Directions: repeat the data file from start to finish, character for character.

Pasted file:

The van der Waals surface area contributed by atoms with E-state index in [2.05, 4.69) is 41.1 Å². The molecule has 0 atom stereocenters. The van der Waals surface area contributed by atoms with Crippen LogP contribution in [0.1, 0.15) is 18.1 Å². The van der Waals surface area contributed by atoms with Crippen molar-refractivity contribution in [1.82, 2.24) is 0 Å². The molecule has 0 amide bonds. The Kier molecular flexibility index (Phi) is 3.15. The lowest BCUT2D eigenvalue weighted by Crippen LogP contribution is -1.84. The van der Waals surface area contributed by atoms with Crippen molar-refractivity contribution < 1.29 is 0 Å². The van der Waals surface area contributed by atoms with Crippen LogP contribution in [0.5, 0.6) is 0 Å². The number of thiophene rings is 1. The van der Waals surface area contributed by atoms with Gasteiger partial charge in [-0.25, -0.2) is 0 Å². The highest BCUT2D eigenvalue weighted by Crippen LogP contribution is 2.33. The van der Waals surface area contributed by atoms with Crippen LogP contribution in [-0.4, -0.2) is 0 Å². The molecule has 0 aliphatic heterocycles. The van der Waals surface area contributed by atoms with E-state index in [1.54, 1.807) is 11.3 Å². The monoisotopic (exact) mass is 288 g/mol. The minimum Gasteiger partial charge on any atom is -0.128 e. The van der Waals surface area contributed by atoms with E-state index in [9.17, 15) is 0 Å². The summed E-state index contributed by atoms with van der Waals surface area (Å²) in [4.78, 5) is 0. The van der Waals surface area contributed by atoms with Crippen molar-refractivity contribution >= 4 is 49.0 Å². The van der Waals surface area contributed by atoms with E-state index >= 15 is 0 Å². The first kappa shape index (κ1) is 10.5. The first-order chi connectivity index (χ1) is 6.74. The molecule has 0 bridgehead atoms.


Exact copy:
The van der Waals surface area contributed by atoms with E-state index in [2.05, 4.69) is 41.1 Å². The molecule has 0 atom stereocenters. The van der Waals surface area contributed by atoms with Crippen LogP contribution in [0.1, 0.15) is 18.1 Å². The van der Waals surface area contributed by atoms with Crippen molar-refractivity contribution in [1.82, 2.24) is 0 Å². The molecule has 0 amide bonds. The Kier molecular flexibility index (Phi) is 3.15. The lowest BCUT2D eigenvalue weighted by Crippen LogP contribution is -1.84. The van der Waals surface area contributed by atoms with Crippen molar-refractivity contribution < 1.29 is 0 Å². The van der Waals surface area contributed by atoms with Crippen LogP contribution in [0.5, 0.6) is 0 Å². The number of thiophene rings is 1. The van der Waals surface area contributed by atoms with Gasteiger partial charge in [-0.25, -0.2) is 0 Å². The highest BCUT2D eigenvalue weighted by Crippen LogP contribution is 2.33. The van der Waals surface area contributed by atoms with Crippen LogP contribution in [-0.4, -0.2) is 0 Å². The molecule has 0 aliphatic heterocycles. The van der Waals surface area contributed by atoms with E-state index in [1.54, 1.807) is 11.3 Å². The monoisotopic (exact) mass is 288 g/mol. The minimum Gasteiger partial charge on any atom is -0.128 e. The van der Waals surface area contributed by atoms with E-state index in [9.17, 15) is 0 Å². The summed E-state index contributed by atoms with van der Waals surface area (Å²) in [4.78, 5) is 0. The van der Waals surface area contributed by atoms with Crippen molar-refractivity contribution >= 4 is 49.0 Å². The van der Waals surface area contributed by atoms with E-state index >= 15 is 0 Å². The first kappa shape index (κ1) is 10.5. The first-order chi connectivity index (χ1) is 6.74. The molecule has 0 bridgehead atoms.